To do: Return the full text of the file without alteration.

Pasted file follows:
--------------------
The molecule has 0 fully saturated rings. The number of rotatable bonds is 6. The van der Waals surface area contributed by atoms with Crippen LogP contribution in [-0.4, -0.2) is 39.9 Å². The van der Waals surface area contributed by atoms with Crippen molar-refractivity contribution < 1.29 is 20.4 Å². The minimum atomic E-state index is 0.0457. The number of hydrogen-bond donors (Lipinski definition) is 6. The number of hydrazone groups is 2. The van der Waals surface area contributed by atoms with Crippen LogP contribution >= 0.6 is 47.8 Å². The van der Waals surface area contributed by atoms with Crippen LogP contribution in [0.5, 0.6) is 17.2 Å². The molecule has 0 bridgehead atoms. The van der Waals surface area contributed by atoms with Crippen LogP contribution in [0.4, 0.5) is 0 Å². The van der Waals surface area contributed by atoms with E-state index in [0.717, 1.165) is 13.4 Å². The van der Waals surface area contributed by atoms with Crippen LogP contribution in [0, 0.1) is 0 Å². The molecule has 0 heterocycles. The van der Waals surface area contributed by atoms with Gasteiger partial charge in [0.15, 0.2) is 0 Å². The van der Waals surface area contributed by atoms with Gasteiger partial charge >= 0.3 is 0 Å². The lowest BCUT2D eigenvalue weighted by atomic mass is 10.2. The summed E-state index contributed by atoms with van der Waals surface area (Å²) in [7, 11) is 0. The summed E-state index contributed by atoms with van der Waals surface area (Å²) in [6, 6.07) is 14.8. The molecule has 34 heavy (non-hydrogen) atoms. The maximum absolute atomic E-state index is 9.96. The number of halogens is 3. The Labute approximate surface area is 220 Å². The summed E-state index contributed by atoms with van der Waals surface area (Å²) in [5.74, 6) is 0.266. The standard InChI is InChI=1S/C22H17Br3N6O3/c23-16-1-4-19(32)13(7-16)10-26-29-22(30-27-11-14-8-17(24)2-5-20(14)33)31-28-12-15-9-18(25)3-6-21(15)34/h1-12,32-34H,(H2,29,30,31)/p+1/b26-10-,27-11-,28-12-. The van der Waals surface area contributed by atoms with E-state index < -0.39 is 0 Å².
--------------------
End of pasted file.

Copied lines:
The molecule has 0 fully saturated rings. The number of rotatable bonds is 6. The van der Waals surface area contributed by atoms with Crippen LogP contribution in [-0.4, -0.2) is 39.9 Å². The van der Waals surface area contributed by atoms with Crippen molar-refractivity contribution < 1.29 is 20.4 Å². The minimum atomic E-state index is 0.0457. The number of hydrogen-bond donors (Lipinski definition) is 6. The number of hydrazone groups is 2. The van der Waals surface area contributed by atoms with Crippen LogP contribution >= 0.6 is 47.8 Å². The van der Waals surface area contributed by atoms with Crippen LogP contribution in [0.5, 0.6) is 17.2 Å². The molecule has 0 bridgehead atoms. The van der Waals surface area contributed by atoms with Crippen LogP contribution in [0.4, 0.5) is 0 Å². The van der Waals surface area contributed by atoms with E-state index in [0.717, 1.165) is 13.4 Å². The van der Waals surface area contributed by atoms with Crippen LogP contribution in [0, 0.1) is 0 Å². The molecule has 0 heterocycles. The van der Waals surface area contributed by atoms with Gasteiger partial charge in [0.15, 0.2) is 0 Å². The van der Waals surface area contributed by atoms with Gasteiger partial charge >= 0.3 is 0 Å². The lowest BCUT2D eigenvalue weighted by atomic mass is 10.2. The summed E-state index contributed by atoms with van der Waals surface area (Å²) in [7, 11) is 0. The summed E-state index contributed by atoms with van der Waals surface area (Å²) in [6, 6.07) is 14.8. The molecule has 34 heavy (non-hydrogen) atoms. The maximum absolute atomic E-state index is 9.96. The number of halogens is 3. The Labute approximate surface area is 220 Å². The summed E-state index contributed by atoms with van der Waals surface area (Å²) in [5.74, 6) is 0.266. The standard InChI is InChI=1S/C22H17Br3N6O3/c23-16-1-4-19(32)13(7-16)10-26-29-22(30-27-11-14-8-17(24)2-5-20(14)33)31-28-12-15-9-18(25)3-6-21(15)34/h1-12,32-34H,(H2,29,30,31)/p+1/b26-10-,27-11-,28-12-. The van der Waals surface area contributed by atoms with E-state index < -0.39 is 0 Å².